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A caustic pencil (or silver nitrate stick) is a device for applying topical medication containing silver nitrate and potassium nitrate, used to chemically cauterize skin, providing hemostasis or permanently destroying unwanted tissue such as a wart, skin tag, aphthous ulcers, or over-production of granulation tissue. They are not used as a treatment for minor skin cuts, and should not to be confused with a styptic pencil.
The silver and potassium nitrates in caustic pencils is in a dried, solid form at the tip of a wooden or plastic stick. When the material is applied to a wound or lesion, the tissue moisture or blood dissolves the dried nitrate salts, which then chemically burn the tissue. It requires moisture for activation.
Silver nitrate sticks are often used for minor hemostasis where patients are not under general anesthesia, and where electrocautery would be painful and inconvenient. One common use of silver nitrate sticks is in Emergency Medicine, to control epistaxis (nosebleed). The stick is rolled on the affected mucous membrane or visible blood vessel in the nares (nostril) where the chemical cauterization stops the minor bleeding.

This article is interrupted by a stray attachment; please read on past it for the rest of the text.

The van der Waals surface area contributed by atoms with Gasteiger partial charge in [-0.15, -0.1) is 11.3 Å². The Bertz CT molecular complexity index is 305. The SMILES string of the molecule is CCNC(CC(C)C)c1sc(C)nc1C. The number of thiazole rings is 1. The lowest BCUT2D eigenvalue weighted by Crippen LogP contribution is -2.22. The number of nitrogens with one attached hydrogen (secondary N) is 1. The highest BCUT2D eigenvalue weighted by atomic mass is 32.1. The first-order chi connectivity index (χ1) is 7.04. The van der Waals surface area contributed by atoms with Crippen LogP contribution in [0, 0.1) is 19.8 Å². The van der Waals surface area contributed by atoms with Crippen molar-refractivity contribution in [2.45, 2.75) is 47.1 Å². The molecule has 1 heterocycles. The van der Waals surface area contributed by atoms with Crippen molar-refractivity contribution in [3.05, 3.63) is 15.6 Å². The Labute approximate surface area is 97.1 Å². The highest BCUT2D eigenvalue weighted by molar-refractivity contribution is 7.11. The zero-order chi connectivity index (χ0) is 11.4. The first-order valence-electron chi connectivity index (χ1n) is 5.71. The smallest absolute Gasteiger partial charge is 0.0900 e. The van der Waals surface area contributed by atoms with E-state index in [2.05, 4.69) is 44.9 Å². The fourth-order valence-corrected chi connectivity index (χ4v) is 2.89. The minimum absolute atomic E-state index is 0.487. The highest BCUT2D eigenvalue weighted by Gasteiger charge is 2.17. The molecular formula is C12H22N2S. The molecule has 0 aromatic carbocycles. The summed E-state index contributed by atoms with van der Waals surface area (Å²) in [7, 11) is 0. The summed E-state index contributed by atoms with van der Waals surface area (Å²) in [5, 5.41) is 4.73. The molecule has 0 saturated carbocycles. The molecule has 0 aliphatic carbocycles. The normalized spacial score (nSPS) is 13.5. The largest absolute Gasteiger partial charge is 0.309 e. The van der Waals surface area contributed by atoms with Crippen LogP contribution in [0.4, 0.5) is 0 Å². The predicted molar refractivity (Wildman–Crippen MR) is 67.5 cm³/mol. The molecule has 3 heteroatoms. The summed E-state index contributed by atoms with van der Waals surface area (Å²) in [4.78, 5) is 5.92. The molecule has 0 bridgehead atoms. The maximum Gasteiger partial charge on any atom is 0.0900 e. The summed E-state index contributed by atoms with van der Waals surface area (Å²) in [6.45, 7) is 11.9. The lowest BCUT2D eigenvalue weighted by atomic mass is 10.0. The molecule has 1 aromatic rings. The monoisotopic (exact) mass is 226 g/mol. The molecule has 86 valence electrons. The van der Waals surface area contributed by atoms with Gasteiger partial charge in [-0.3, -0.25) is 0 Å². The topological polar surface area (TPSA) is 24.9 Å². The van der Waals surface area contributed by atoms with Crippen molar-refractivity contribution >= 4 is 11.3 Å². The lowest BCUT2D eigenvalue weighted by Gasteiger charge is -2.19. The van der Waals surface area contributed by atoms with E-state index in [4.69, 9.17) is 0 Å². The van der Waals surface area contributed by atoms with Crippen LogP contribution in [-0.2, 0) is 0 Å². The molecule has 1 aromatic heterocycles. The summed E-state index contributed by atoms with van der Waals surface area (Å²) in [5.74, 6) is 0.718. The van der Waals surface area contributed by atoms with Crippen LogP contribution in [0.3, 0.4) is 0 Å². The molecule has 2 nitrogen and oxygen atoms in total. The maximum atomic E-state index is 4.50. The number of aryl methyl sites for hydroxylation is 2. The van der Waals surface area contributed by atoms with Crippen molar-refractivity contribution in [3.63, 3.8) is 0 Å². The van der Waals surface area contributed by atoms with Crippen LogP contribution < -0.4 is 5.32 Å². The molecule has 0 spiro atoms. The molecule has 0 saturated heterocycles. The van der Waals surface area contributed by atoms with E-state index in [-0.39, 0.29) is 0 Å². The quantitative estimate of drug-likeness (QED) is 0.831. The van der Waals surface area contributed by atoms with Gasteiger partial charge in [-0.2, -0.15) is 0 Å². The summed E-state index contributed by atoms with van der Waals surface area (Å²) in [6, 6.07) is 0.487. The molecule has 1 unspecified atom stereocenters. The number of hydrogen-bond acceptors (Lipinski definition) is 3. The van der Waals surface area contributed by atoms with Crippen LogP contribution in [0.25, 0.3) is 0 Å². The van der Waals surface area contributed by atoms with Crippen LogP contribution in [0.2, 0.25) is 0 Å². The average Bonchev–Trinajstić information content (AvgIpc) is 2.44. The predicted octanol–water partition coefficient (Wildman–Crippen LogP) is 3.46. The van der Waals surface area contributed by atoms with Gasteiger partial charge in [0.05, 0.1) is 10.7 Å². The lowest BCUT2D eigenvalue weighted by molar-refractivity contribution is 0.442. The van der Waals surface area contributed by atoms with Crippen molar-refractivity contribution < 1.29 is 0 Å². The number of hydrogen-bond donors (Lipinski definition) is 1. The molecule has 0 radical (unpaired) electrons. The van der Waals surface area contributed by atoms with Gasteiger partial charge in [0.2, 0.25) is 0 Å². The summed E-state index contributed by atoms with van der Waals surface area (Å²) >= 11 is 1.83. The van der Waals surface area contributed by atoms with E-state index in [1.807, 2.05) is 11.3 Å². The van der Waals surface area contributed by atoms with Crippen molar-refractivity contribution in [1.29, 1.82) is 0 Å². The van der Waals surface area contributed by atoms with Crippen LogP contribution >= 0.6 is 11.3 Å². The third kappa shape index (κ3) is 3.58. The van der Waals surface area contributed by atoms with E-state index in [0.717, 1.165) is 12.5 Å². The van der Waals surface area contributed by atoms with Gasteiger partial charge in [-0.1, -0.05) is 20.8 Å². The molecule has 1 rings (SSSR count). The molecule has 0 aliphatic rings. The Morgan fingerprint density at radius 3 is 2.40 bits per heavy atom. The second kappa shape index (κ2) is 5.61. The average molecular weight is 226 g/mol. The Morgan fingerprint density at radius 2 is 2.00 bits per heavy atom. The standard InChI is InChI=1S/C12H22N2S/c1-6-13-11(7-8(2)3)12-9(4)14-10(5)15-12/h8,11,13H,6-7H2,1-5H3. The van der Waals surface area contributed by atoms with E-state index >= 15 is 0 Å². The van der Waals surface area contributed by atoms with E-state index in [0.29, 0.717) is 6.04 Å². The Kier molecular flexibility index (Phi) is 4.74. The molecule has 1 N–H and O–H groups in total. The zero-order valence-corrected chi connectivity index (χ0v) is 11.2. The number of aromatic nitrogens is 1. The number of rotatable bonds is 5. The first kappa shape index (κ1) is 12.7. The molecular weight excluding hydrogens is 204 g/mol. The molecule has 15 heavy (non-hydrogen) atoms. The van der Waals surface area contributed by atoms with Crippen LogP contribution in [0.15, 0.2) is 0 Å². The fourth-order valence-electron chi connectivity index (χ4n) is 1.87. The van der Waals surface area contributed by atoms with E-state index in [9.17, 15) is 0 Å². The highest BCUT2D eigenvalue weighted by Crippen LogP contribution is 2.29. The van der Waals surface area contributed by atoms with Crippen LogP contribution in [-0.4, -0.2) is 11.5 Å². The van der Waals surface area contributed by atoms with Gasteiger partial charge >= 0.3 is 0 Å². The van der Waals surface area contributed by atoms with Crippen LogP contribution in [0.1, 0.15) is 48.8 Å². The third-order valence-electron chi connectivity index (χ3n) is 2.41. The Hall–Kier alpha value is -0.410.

If the bleeding is too copious, the chemical cautery may not be effective, as the flowing blood can wash away the chemical before it can react with the tissue. It can also be accidentally spread to undesirable locations where it can cause skin staining and tissue burns. This is especially important, as it is often used in the nose where accidental aerosolization can occur, splattering the clinician or other parts of the patient and causing unintentional burns. Accidental application to unintended tissue is treated with copious water irrigation, and saline solution will inactivate the chemical reaction.
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